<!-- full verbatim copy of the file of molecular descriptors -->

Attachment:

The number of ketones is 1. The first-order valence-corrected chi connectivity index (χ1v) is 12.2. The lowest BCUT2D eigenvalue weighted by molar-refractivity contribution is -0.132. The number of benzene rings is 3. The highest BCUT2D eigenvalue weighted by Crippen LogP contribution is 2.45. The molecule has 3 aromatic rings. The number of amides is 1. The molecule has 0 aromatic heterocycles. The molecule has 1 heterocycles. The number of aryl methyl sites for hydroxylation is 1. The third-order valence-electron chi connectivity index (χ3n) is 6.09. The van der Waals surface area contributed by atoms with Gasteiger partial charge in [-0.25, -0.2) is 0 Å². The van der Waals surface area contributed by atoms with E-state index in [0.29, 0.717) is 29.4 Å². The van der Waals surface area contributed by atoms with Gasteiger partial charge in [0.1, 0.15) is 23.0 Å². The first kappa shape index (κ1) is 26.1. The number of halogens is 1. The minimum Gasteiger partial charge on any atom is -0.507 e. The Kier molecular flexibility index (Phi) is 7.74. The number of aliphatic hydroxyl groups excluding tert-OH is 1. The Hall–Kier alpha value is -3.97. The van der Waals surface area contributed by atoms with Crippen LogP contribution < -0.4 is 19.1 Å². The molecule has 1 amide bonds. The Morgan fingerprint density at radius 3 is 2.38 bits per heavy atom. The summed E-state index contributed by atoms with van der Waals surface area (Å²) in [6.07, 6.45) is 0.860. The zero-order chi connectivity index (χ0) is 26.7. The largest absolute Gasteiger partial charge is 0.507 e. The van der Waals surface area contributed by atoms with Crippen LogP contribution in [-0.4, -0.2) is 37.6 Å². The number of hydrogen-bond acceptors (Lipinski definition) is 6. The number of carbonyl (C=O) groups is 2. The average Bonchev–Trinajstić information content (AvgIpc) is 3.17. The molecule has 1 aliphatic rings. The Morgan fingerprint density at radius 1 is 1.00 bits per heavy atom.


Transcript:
The number of ketones is 1. The first-order valence-corrected chi connectivity index (χ1v) is 12.2. The lowest BCUT2D eigenvalue weighted by molar-refractivity contribution is -0.132. The number of benzene rings is 3. The highest BCUT2D eigenvalue weighted by Crippen LogP contribution is 2.45. The molecule has 3 aromatic rings. The number of amides is 1. The molecule has 0 aromatic heterocycles. The molecule has 1 heterocycles. The number of aryl methyl sites for hydroxylation is 1. The third-order valence-electron chi connectivity index (χ3n) is 6.09. The van der Waals surface area contributed by atoms with Gasteiger partial charge in [-0.25, -0.2) is 0 Å². The van der Waals surface area contributed by atoms with E-state index in [0.29, 0.717) is 29.4 Å². The van der Waals surface area contributed by atoms with Gasteiger partial charge in [0.1, 0.15) is 23.0 Å². The first kappa shape index (κ1) is 26.1. The number of halogens is 1. The minimum Gasteiger partial charge on any atom is -0.507 e. The Kier molecular flexibility index (Phi) is 7.74. The number of aliphatic hydroxyl groups excluding tert-OH is 1. The Hall–Kier alpha value is -3.97. The van der Waals surface area contributed by atoms with Crippen LogP contribution < -0.4 is 19.1 Å². The molecule has 1 amide bonds. The Morgan fingerprint density at radius 3 is 2.38 bits per heavy atom. The summed E-state index contributed by atoms with van der Waals surface area (Å²) in [6.07, 6.45) is 0.860. The zero-order chi connectivity index (χ0) is 26.7. The largest absolute Gasteiger partial charge is 0.507 e. The van der Waals surface area contributed by atoms with Crippen LogP contribution in [-0.4, -0.2) is 37.6 Å². The number of hydrogen-bond acceptors (Lipinski definition) is 6. The number of carbonyl (C=O) groups is 2. The average Bonchev–Trinajstić information content (AvgIpc) is 3.17. The molecule has 1 aliphatic rings. The Morgan fingerprint density at radius 1 is 1.00 bits per heavy atom.